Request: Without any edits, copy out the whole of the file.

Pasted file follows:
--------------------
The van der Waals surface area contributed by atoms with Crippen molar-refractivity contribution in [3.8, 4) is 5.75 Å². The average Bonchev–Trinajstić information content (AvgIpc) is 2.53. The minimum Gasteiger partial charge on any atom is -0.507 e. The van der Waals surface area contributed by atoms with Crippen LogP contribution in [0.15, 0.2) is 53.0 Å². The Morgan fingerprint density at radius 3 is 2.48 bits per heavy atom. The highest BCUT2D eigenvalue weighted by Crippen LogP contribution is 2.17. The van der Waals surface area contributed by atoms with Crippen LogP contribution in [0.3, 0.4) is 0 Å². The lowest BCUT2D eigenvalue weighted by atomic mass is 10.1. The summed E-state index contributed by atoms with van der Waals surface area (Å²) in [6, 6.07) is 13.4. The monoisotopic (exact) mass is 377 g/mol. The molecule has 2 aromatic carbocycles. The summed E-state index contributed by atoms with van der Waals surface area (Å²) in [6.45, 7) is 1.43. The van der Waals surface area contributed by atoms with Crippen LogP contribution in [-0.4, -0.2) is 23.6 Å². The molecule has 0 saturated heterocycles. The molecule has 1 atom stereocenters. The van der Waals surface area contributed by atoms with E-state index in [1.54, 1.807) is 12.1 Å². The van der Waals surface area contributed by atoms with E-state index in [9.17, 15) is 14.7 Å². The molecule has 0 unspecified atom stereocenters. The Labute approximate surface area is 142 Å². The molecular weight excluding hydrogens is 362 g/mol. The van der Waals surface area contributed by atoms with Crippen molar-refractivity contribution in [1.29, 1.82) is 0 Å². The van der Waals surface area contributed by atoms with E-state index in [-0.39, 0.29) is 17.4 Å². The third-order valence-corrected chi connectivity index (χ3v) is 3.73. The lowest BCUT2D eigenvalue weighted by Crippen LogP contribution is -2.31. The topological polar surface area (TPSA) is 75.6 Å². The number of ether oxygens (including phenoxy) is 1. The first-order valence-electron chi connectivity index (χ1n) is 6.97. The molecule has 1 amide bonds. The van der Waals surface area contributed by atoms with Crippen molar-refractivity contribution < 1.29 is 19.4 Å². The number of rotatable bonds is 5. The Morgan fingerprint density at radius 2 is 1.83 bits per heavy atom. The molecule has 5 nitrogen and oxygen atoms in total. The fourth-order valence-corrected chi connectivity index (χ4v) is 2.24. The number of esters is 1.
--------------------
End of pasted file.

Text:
The van der Waals surface area contributed by atoms with Crippen molar-refractivity contribution in [3.8, 4) is 5.75 Å². The average Bonchev–Trinajstić information content (AvgIpc) is 2.53. The minimum Gasteiger partial charge on any atom is -0.507 e. The van der Waals surface area contributed by atoms with Crippen LogP contribution in [0.15, 0.2) is 53.0 Å². The Morgan fingerprint density at radius 3 is 2.48 bits per heavy atom. The highest BCUT2D eigenvalue weighted by Crippen LogP contribution is 2.17. The van der Waals surface area contributed by atoms with Crippen LogP contribution in [0.3, 0.4) is 0 Å². The lowest BCUT2D eigenvalue weighted by atomic mass is 10.1. The summed E-state index contributed by atoms with van der Waals surface area (Å²) in [6, 6.07) is 13.4. The monoisotopic (exact) mass is 377 g/mol. The molecule has 2 aromatic carbocycles. The summed E-state index contributed by atoms with van der Waals surface area (Å²) in [6.45, 7) is 1.43. The van der Waals surface area contributed by atoms with Crippen LogP contribution in [-0.4, -0.2) is 23.6 Å². The molecule has 0 saturated heterocycles. The molecule has 1 atom stereocenters. The van der Waals surface area contributed by atoms with E-state index in [1.54, 1.807) is 12.1 Å². The van der Waals surface area contributed by atoms with E-state index in [9.17, 15) is 14.7 Å². The molecule has 0 unspecified atom stereocenters. The Labute approximate surface area is 142 Å². The molecular weight excluding hydrogens is 362 g/mol. The van der Waals surface area contributed by atoms with Crippen molar-refractivity contribution in [1.29, 1.82) is 0 Å². The van der Waals surface area contributed by atoms with E-state index in [-0.39, 0.29) is 17.4 Å². The third-order valence-corrected chi connectivity index (χ3v) is 3.73. The lowest BCUT2D eigenvalue weighted by Crippen LogP contribution is -2.31. The topological polar surface area (TPSA) is 75.6 Å². The number of ether oxygens (including phenoxy) is 1. The first-order valence-electron chi connectivity index (χ1n) is 6.97. The molecule has 1 amide bonds. The van der Waals surface area contributed by atoms with Crippen molar-refractivity contribution < 1.29 is 19.4 Å². The number of rotatable bonds is 5. The Morgan fingerprint density at radius 2 is 1.83 bits per heavy atom. The molecule has 5 nitrogen and oxygen atoms in total. The fourth-order valence-corrected chi connectivity index (χ4v) is 2.24. The number of esters is 1.